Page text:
A minute and forty seconds later I was in the washroom of my bank in Express Towers when the bomb exploded. It had an unnerving fury about it, as glass shattered, frantic screams followed, and there was a sudden outbreak of terror in the air. I stepped out towards the next door Air India building, running against the tide of humanity surging in the opposite direction. Even as they ran, they fell, and even as they fell, they ran.
The place where we had last confabulated and discussed salacious bank gossip with office colleagues was in flames, parked cars were overturned and burning, the whole place was already destroyed and deserted. Food stalls were charred black, the metal road railing were bent and twisted, even as some people were running away in whichever direction they believed stood safety.
I minute 40 seconds separated us from the ghastly explosion that had just killed several innocent people. . I looked at my watch. If I remember correctly, it was a few minutes past 2.30 pm.
The truth is that as I reflected the next day on the March 13th serial bomb blasts that devastated Bombay , I realized, that Anand had unwittingly saved my life. In a lighter vein, perhaps, his voracious appetite certainly had. Let me tell you how.
I had made it a habitual practise to eat lunch when our canteen was reasonably empty. And secondly, almost invariably I would take a short walk to the Air India building, walk on it’s inner sidewalk, stop and look towards the tranquil Arabian sea beyond the Marine Drive embankments . It soothed me, allayed my nerves, kept me in touch with a world that did not care for the claustrophobic politics that prevailed between corporate whiz-kids in the bank. To the world outside, the infantile misdemeanors of mature bank professionals fighting for a quicker promotion or a bigger bonus was as meaningless as the pebble they threw into the waters below. It did not matter. To me, the post-lunch afternoon walk to Air India building was my daily dose of walk-on meditation. I had a most predictable routine, and was usually there by 2.30 pm . Every day.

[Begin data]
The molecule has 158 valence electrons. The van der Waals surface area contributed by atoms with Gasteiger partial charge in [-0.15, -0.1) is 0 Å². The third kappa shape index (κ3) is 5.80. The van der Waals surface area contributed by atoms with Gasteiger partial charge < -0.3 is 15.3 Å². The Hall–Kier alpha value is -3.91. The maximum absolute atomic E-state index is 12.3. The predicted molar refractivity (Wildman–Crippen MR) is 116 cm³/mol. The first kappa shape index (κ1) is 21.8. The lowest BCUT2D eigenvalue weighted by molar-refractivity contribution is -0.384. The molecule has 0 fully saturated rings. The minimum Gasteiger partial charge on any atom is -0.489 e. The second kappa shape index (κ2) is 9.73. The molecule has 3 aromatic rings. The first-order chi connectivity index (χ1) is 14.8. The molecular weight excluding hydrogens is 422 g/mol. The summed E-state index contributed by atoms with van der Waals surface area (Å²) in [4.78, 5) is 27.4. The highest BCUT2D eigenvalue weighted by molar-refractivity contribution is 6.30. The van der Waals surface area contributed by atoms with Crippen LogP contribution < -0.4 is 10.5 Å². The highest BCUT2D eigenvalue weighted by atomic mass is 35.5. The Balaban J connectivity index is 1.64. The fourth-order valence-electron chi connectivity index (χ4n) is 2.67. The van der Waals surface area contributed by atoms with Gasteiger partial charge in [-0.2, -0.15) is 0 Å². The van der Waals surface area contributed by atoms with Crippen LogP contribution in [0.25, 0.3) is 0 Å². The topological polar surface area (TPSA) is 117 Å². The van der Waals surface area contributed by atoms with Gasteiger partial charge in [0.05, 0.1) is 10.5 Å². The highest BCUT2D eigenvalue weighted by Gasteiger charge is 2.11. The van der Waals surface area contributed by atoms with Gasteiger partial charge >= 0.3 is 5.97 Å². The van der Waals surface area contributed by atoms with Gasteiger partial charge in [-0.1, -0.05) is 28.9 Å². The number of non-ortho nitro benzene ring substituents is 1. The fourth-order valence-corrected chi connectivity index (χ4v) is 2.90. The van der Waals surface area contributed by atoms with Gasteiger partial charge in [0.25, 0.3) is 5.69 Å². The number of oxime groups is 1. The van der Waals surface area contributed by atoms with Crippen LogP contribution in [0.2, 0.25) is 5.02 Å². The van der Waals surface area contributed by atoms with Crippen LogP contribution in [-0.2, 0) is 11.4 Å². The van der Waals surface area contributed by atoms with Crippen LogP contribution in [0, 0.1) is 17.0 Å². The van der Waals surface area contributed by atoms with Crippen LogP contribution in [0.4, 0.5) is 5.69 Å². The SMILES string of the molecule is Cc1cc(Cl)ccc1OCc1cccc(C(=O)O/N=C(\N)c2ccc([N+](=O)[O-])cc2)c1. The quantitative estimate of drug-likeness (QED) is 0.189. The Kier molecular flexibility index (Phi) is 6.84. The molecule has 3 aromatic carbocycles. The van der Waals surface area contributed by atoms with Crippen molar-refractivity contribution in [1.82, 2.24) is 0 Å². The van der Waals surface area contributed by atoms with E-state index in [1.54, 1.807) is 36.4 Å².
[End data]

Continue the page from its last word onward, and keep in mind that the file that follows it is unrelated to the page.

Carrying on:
When is the last time you took a walk around the block, for no obscure reason during your office hours? Or just stepped out to see what the real temperature was? Skipped the office meal, to just taste food in the new restaurant and sauntered thereafter aimlessly ? When did you just invite a friend from nowhere and have lunch without talking shop? When did you surprise someone special in your life by arriving home early, and then did nothing?
It is in our most innocuous acts that come to us naturally that we connect with reality. I keep reading about the new burn-out syndrome that is hitting everyone in corporate India. If we don’t correct ourselves, it will soon become like an epidemic, subsuming us with remorseless delight.
Take short break. A pause. Everyday. Make it a routine. Whatever you choose. A short walk out twice a day. Calling your mother just to say hi and exchange notes. Or just to sit silently and do nothing. It might be just 20 minutes. Or 10. It does not matter. But the break will punctuate your life with meaning. It will make you recognize that sometimes our priorities can be so misplaced. And in the larger scheme of things in the universe, does it really matter? Are the things that give you sleepless nights or raise your hypertension levels likely to reverse global warming? Will it solve the Iraq imbroglio? Will it alter the shape of the sun? A few months later, will you even remember why you were sweating about it?
On March 12th 1993 , by a whisker of 1 minute 40 seconds I believe I got a second innings to play. But life actually is like a one-day game. There are no second chances. Live it well. You deserve it. Give life your own pace. Believe me, nothing slows down. Everything still happens, and happens well. There are no TRPs here, so why make it a cliffhanger?